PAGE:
In the final set of vector autoregressions, both default risk and the individual components of the Leading Indicators are included as controls.(14) The benefit of this is that it avoids the ad hoc parameter restrictions implied by construction of the Leading Indicators. The cost is that the large number of component series rapidly consume the available degrees of freedom.

The GNP and consumer sentiment coefficients for the GNP and consumer sentiment equations are reported in the upper panel of Table IX. Variance decompositions are reported in the bottom panel. Beginning as usual with the F-statistic on the block of consumer sentiment coefficients in the GNP equation, the hypothesis that consumer sentiment does not Granger-cause GNP can be rejected at about the 5 percent level in the one-lag and three-lags models, but does not quite achieve statistical significance in the two-and four-lags models. Here again, this test loses a fair amount of power due to the large number of control variables, especially in the model with four lags. The sum of the consumer sentiment coefficients is positive and significantly different from zero in all models. Most important, the block exogeneity of GNP and the controls with respect to consumer sentiment can be rejected at better than the 1 percent level in all four models.

The bottom panel of Table IX reports variance decompositions for the four-lags model. Here again the models with fewer than four lags can be rejected when comparing the log determinants of the residual covariance matrixes. Two decomposition orderings are reported, one that lists consumer sentiment before the controls (indicated as "X") and one that lists it after the controls; GNP is ordered last in both cases. In the first GNP decomposition, consumer sentiment explains 21.6 percent of the one-quarter-ahead variance; the effect falls gradually to 16.3 percent eight quarters ahead. In the second GNP decomposition, the estimated consumer sentiment effect is lower, peaking at 8.8 percent five quarters ahead. These effects are smaller than in previous tables, but not trivial. In the consumer sentiment decompositions, the evidence continues to support the idea that the Index of Consumer Sentiment has a substantial exogenous component, that is, consumer sentiment is more than a forecast based on available information. In the first decomposition, consumer sentiment explains no less than 52 percent of its own innovation variance, while in the second no less than 31 percent.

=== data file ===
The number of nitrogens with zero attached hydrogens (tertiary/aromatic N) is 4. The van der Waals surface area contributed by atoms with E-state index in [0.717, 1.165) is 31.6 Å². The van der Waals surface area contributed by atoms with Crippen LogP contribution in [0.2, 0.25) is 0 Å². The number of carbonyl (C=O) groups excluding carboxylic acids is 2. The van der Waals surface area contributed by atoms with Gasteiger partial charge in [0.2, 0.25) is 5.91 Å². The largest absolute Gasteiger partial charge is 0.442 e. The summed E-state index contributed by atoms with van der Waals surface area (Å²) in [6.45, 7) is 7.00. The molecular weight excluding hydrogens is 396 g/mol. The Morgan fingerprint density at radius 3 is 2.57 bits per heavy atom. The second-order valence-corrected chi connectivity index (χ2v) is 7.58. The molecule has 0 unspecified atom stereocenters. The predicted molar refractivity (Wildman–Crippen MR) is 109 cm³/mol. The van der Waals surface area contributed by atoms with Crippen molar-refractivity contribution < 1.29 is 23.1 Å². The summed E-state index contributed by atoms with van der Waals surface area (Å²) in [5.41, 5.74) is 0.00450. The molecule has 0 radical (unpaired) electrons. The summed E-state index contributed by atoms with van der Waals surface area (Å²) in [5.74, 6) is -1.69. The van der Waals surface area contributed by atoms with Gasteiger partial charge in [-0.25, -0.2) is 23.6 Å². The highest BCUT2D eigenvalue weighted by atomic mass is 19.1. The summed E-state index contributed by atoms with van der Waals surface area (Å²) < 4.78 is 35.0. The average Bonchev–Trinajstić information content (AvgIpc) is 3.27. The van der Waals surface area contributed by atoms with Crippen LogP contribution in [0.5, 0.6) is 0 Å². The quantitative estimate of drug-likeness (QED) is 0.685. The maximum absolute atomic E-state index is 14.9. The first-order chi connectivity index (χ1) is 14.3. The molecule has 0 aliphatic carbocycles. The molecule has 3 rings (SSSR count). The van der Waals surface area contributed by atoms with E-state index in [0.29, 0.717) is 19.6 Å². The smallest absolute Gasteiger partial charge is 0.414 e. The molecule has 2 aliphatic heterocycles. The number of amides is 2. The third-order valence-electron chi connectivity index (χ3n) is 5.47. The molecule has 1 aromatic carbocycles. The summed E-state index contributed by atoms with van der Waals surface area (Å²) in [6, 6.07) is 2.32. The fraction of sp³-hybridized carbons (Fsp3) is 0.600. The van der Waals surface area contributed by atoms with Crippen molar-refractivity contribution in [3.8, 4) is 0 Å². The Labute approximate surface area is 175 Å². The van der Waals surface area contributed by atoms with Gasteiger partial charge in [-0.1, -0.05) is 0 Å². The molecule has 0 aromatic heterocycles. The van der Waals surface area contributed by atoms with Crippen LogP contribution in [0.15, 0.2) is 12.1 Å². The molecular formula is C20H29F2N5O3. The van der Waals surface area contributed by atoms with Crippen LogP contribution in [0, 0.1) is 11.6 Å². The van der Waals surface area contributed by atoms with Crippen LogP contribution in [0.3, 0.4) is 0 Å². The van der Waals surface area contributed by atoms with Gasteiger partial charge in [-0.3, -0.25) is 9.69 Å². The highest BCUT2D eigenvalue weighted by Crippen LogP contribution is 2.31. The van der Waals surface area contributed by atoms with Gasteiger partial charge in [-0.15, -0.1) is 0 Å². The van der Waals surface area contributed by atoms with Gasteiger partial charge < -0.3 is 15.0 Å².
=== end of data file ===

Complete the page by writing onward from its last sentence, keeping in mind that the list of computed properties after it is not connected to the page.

The results in this section can be simply summarized. Even after controlling for a number of good predictors of GNP, consumer sentiment continues to add predictive power to the model. These results cannot rule out the possibility that consumer sentiment is nothing more than a forecast of output. However, under this interpretation it appears that consumers are basing their forecasts on information that is unavailable to professional econometricians who specialize in forecasting GNP movements. The alternative interpretation that consumer confidence causes output movements seems no less plausible.


This paper explores the possibility that the economy's total output occasionally varies not in response to a shift in fundamentals but in response to a shift in consumer sentiment. Specifically, the paper asks whether and to what extent exogenous declines in consumer confidence cause recessions and conversely whether and to what extent bullish consumers drive economic growth.


There are two inspirations for this research. The first is the fact that something called "consumer confidence" plays an important role in popular explanations of the business cycle and in the public statements of business and political leaders. There is a long tradition of confidence explanations for recessions. Keynes emphasized the "mass psychology of the market" and "animal spirits" among investors, concluding that "[i]n estimating the prospects of investment, we must have regard, therefore, to the nerves and hysteria and even the digestions and reactions to the weather of those upon whose spontaneous activity it largely depends." During the Great Depression President Franklin D. Roosevelt and General Motors Chairman Alfred P. Sloan, Jr., who disagreed in many ways on the role of government in helping the economy, seemed to be of the same mind on the nature of the problem and the primary impediment to recovery. Roosevelt's famous inaugural speech contained the statement, "let me assert my firm belief that the only thing we have to fear is fear itself" while Sloan commented, "the main obstacle to the general revival of American enterprise is the fear the foundation of the economy is in jeopardy."(15)